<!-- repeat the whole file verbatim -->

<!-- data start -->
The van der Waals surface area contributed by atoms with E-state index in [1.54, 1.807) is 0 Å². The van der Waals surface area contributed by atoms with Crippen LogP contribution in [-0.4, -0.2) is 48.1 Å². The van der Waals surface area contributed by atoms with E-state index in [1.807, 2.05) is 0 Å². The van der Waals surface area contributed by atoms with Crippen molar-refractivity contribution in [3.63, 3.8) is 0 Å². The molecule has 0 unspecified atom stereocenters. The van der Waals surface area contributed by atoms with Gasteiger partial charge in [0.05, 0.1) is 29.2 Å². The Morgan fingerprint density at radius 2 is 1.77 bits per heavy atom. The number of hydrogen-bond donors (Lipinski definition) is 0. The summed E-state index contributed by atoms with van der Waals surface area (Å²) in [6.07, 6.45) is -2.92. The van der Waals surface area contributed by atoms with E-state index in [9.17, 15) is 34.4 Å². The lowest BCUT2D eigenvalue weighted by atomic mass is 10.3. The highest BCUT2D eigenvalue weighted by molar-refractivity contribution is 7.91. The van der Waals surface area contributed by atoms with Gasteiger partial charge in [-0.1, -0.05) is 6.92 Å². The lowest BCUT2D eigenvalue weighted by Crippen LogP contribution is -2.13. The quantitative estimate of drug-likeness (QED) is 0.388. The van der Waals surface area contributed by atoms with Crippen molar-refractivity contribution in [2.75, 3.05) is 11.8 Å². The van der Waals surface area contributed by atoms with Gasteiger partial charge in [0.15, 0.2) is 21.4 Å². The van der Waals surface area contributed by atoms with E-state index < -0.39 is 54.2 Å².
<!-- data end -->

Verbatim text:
The van der Waals surface area contributed by atoms with E-state index in [1.54, 1.807) is 0 Å². The van der Waals surface area contributed by atoms with Crippen LogP contribution in [-0.4, -0.2) is 48.1 Å². The van der Waals surface area contributed by atoms with E-state index in [1.807, 2.05) is 0 Å². The van der Waals surface area contributed by atoms with Crippen molar-refractivity contribution in [3.63, 3.8) is 0 Å². The molecule has 0 unspecified atom stereocenters. The van der Waals surface area contributed by atoms with Gasteiger partial charge in [0.05, 0.1) is 29.2 Å². The Morgan fingerprint density at radius 2 is 1.77 bits per heavy atom. The number of hydrogen-bond donors (Lipinski definition) is 0. The summed E-state index contributed by atoms with van der Waals surface area (Å²) in [6.07, 6.45) is -2.92. The van der Waals surface area contributed by atoms with E-state index in [9.17, 15) is 34.4 Å². The lowest BCUT2D eigenvalue weighted by atomic mass is 10.3. The highest BCUT2D eigenvalue weighted by molar-refractivity contribution is 7.91. The van der Waals surface area contributed by atoms with Gasteiger partial charge in [-0.1, -0.05) is 6.92 Å². The lowest BCUT2D eigenvalue weighted by Crippen LogP contribution is -2.13. The quantitative estimate of drug-likeness (QED) is 0.388. The van der Waals surface area contributed by atoms with Crippen molar-refractivity contribution in [2.75, 3.05) is 11.8 Å². The van der Waals surface area contributed by atoms with Gasteiger partial charge in [0.15, 0.2) is 21.4 Å². The van der Waals surface area contributed by atoms with E-state index < -0.39 is 54.2 Å².